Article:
The law also requires VA to provide specific post-secondary education information as part of its effort to deliver effective methods to provide beneficiaries with accurate information regarding post-secondary education and training opportunities that are available. Considering the taxpayer’s significant federal investment in programs and institutions, policymakers should demand better information about the effectiveness of higher education. Public Law 112-249, coupled with Executive Order 13607: Establishing Principles of Excellence of Education Institutions Serving Service members, Veterans, and Spouses, and Other Family Members, have been good starting point.
However, there is still much work to be done. The American Legion believes that more data would empower veterans to make better informed decisions regarding their education, and would allow policymakers and other stakeholders to more accurately assess possible policy adjustments. Some of the specific data points that The American Legion believes are relevant, and should be researched and made available include:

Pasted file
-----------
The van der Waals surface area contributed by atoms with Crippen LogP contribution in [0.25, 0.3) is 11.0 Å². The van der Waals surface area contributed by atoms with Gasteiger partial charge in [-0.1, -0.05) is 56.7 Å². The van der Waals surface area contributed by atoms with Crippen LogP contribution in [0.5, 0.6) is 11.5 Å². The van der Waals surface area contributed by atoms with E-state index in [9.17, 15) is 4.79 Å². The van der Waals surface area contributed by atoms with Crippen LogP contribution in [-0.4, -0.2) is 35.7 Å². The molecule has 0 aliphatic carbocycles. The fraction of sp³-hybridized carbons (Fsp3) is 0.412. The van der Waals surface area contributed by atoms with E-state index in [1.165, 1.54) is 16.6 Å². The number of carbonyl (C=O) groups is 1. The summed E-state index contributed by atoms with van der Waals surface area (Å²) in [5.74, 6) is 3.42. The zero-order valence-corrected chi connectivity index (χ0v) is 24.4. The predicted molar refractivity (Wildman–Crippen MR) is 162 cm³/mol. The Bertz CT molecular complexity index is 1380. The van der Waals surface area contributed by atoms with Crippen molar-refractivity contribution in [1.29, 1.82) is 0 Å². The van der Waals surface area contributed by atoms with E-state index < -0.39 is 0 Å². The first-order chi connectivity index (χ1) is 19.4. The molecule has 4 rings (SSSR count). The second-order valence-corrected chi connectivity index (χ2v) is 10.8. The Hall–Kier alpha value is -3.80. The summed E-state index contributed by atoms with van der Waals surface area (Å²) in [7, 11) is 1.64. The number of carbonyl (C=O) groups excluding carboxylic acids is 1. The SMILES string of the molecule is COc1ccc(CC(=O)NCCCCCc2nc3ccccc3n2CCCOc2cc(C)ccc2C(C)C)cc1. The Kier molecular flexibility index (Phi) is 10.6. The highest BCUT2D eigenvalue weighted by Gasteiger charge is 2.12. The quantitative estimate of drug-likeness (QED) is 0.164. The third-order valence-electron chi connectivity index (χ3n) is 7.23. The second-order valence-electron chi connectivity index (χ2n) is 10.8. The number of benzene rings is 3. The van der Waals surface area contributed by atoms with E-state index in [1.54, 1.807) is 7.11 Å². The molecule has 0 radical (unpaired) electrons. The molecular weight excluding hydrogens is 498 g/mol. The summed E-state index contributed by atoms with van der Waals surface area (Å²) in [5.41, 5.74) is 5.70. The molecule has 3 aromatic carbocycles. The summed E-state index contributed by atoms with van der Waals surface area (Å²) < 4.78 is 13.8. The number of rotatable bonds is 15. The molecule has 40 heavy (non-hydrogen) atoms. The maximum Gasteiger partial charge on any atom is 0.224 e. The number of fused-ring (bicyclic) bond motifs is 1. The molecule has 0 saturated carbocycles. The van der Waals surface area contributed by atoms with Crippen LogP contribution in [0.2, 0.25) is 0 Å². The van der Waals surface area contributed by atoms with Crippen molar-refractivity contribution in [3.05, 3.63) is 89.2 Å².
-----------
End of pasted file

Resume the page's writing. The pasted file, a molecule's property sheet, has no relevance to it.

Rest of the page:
- The number of part-time, adult, military, remedial, and Pell Grant students who are successfully completing degrees.
- Data regarding students who do not complete programs: whether they are transferring to other schools or dropping out altogether.
- The percentage of tuition paid out-of-pocket by the student versus the percentage the institution receives from government sources.
- The amount of overhead debt students are being burdened with, and whether they are paying back their loans – especially students who do not complete their degrees.
- Whether students are finding jobs in their fields.
- Whether students are continuing on to graduate school.